Wednesday, November 26, 2014

In Search of a Voice for Ferguson's America (Revised 12/2/14)

I watch Ferguson, Missouri, from the safety of my suburban home as my television displays a bizarre juxtaposition of incongruent images--a torched police cruiser, tear gas and smoke bombs, a mock display of uplifted hands, and a bright red illuminated banner crossing a major thoroughfare and proclaiming the traditional greetings of the Thanksgiving and Christmas seasons. I am ill at ease.

My discontent is palpable but I don't know how to express it or what to call it. I think it is because the truth is so elusive, that the moment is populated by separate realities, many of them unspoken but defining nonetheless. There are many truths here, and not just because people have different experiences. It is because truth is layered, measured, clipped, and disproportionately applied. And so we flounder around in search of explanations. Their banality become most evident when CNN holds a microphone to someone's face and invites a sound bite. God save us from sound bites.

Some think it is all summed up by watching the looters acting like they're running an early Black Friday sale at the local liquor store. It is so infuriating you want to throw a shoe. And sitting in the cheap seats, like my living room, it is tempting to point out how this is the real problem--people don't get it, human greed takes over, and obedience to the rule of law is the issue that needs to be confronted. But it's not that easy.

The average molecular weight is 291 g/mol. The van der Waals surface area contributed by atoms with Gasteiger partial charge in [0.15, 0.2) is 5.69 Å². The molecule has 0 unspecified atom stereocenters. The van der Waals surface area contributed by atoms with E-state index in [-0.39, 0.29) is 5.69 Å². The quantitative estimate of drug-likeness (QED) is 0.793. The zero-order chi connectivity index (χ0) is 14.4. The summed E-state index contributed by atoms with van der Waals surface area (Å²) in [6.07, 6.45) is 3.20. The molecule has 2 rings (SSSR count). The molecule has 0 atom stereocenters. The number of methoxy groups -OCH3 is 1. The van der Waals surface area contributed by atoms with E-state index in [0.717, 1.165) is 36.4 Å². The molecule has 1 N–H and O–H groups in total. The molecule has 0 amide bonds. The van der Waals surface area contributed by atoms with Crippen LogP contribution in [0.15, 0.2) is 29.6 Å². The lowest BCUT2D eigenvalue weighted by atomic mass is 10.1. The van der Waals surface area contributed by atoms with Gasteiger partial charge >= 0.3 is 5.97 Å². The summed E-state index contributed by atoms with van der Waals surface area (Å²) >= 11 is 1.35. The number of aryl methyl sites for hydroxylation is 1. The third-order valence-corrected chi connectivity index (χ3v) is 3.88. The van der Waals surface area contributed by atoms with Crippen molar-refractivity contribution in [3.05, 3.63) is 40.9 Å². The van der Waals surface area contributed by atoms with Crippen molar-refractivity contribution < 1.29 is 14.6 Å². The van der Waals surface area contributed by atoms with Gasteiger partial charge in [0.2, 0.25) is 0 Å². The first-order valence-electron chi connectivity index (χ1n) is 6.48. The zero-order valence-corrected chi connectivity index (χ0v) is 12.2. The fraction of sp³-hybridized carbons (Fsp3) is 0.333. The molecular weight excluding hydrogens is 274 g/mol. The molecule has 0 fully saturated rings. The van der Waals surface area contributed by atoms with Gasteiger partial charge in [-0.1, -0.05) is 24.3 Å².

Then one can turn to the rational examination of facts. Just read the Grand Jury transcript and everything will become clear. The cop was being attacked by a 300 pound thug with stolen cigars, reminded him of Hulk Hogan, had a demonic look in his eye. Convinced his life was in danger, he pulled a gun for the first time as a police officer on duty. He fired off a multitude of shots in defense of his own life, and a teenage kid lay dead on the street. His blood was inside the police car and on the gun, he wasn't shot in the back, and the disparate recollections of many witnesses finally got sorted, adjusted, and crafted into a reasonably believable narrative. It's sad, unfortunate, even tragic, but there is the answer. No, it's not that easy.

How about the threat of anarchy? Who got the bright idea that the way to protest police brutality was to burn down the neighborhood beauty products store, to loot the automotive parts outlet, or to essentially raze by bats or matches an entire block of commerce in your own town? There's no rhyme or reason; there is only the crazed mob mentality that simmers beneath the surface, nesting within the constellation of injustice, unfairness, and inequality that is the lived-out experience of so many people of color and poverty. It takes just a particular moment, a convergence of circumstances, to ignite and then explode. It may not be the best of reasons. But it is a reason; some might say an excuse. That explains it--the presence of anarchy, or the fear of it. Alas, not that easy.